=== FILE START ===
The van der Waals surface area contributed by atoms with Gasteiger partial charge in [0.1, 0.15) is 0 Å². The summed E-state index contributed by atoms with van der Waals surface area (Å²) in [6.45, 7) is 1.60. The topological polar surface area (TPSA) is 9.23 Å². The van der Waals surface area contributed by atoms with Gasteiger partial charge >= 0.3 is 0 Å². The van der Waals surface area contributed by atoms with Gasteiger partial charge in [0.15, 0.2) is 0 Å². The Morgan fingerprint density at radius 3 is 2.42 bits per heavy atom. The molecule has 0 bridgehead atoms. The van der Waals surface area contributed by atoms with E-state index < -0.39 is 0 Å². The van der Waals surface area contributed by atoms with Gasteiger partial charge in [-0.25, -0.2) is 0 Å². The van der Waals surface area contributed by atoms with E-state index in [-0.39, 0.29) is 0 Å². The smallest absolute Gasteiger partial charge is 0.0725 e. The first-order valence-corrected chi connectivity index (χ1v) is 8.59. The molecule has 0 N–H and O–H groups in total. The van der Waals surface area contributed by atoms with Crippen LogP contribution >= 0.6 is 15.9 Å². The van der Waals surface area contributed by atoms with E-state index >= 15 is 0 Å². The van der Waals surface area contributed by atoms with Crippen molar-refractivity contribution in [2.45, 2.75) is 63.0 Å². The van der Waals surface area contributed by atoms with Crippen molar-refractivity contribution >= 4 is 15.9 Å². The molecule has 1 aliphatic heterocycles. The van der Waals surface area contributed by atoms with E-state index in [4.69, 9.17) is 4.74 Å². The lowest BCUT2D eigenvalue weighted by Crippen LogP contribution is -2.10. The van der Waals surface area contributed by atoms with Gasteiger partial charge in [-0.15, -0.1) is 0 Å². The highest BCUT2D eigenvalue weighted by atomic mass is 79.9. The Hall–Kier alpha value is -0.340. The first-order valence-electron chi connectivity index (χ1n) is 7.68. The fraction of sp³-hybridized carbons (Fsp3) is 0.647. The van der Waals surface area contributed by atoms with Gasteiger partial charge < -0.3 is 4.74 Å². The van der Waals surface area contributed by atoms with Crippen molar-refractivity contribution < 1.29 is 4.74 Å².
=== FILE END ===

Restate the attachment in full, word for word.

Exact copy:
The van der Waals surface area contributed by atoms with Gasteiger partial charge in [0.1, 0.15) is 0 Å². The summed E-state index contributed by atoms with van der Waals surface area (Å²) in [6.45, 7) is 1.60. The topological polar surface area (TPSA) is 9.23 Å². The van der Waals surface area contributed by atoms with Gasteiger partial charge >= 0.3 is 0 Å². The van der Waals surface area contributed by atoms with Gasteiger partial charge in [0.15, 0.2) is 0 Å². The Morgan fingerprint density at radius 3 is 2.42 bits per heavy atom. The molecule has 0 bridgehead atoms. The van der Waals surface area contributed by atoms with E-state index < -0.39 is 0 Å². The van der Waals surface area contributed by atoms with Gasteiger partial charge in [-0.25, -0.2) is 0 Å². The van der Waals surface area contributed by atoms with E-state index in [-0.39, 0.29) is 0 Å². The smallest absolute Gasteiger partial charge is 0.0725 e. The first-order valence-corrected chi connectivity index (χ1v) is 8.59. The molecule has 0 N–H and O–H groups in total. The van der Waals surface area contributed by atoms with Crippen LogP contribution >= 0.6 is 15.9 Å². The van der Waals surface area contributed by atoms with E-state index >= 15 is 0 Å². The van der Waals surface area contributed by atoms with Crippen molar-refractivity contribution in [2.45, 2.75) is 63.0 Å². The van der Waals surface area contributed by atoms with Crippen molar-refractivity contribution >= 4 is 15.9 Å². The molecule has 1 aliphatic heterocycles. The van der Waals surface area contributed by atoms with E-state index in [4.69, 9.17) is 4.74 Å². The lowest BCUT2D eigenvalue weighted by Crippen LogP contribution is -2.10. The van der Waals surface area contributed by atoms with Gasteiger partial charge in [-0.15, -0.1) is 0 Å². The highest BCUT2D eigenvalue weighted by atomic mass is 79.9. The Hall–Kier alpha value is -0.340. The first-order valence-electron chi connectivity index (χ1n) is 7.68. The fraction of sp³-hybridized carbons (Fsp3) is 0.647. The van der Waals surface area contributed by atoms with Gasteiger partial charge < -0.3 is 4.74 Å². The van der Waals surface area contributed by atoms with Crippen molar-refractivity contribution < 1.29 is 4.74 Å².